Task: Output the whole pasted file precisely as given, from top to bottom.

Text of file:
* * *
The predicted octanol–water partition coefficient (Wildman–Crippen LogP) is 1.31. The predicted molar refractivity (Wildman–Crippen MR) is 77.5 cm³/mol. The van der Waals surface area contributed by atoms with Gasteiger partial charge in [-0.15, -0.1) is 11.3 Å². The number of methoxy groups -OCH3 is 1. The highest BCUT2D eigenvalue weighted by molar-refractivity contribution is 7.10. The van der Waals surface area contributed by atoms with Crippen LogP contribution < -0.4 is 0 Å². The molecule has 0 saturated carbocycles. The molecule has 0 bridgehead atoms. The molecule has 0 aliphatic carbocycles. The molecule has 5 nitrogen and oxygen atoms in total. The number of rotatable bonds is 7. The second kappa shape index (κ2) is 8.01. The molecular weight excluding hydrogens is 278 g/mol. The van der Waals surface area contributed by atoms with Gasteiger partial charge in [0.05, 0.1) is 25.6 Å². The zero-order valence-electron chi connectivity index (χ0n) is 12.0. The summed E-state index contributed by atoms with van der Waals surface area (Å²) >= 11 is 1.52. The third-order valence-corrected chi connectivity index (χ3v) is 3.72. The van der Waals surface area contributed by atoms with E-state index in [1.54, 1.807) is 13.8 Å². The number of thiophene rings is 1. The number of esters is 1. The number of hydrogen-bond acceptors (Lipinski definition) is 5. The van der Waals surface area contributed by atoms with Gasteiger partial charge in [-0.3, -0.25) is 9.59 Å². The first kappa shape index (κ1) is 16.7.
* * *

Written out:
The predicted octanol–water partition coefficient (Wildman–Crippen LogP) is 1.31. The predicted molar refractivity (Wildman–Crippen MR) is 77.5 cm³/mol. The van der Waals surface area contributed by atoms with Gasteiger partial charge in [-0.15, -0.1) is 11.3 Å². The number of methoxy groups -OCH3 is 1. The highest BCUT2D eigenvalue weighted by molar-refractivity contribution is 7.10. The van der Waals surface area contributed by atoms with Crippen LogP contribution < -0.4 is 0 Å². The molecule has 0 saturated carbocycles. The molecule has 0 bridgehead atoms. The molecule has 0 aliphatic carbocycles. The molecule has 5 nitrogen and oxygen atoms in total. The number of rotatable bonds is 7. The second kappa shape index (κ2) is 8.01. The molecular weight excluding hydrogens is 278 g/mol. The van der Waals surface area contributed by atoms with Gasteiger partial charge in [0.05, 0.1) is 25.6 Å². The zero-order valence-electron chi connectivity index (χ0n) is 12.0. The summed E-state index contributed by atoms with van der Waals surface area (Å²) >= 11 is 1.52. The third-order valence-corrected chi connectivity index (χ3v) is 3.72. The van der Waals surface area contributed by atoms with E-state index in [1.54, 1.807) is 13.8 Å². The number of thiophene rings is 1. The number of esters is 1. The number of hydrogen-bond acceptors (Lipinski definition) is 5. The van der Waals surface area contributed by atoms with Gasteiger partial charge in [-0.3, -0.25) is 9.59 Å². The first kappa shape index (κ1) is 16.7.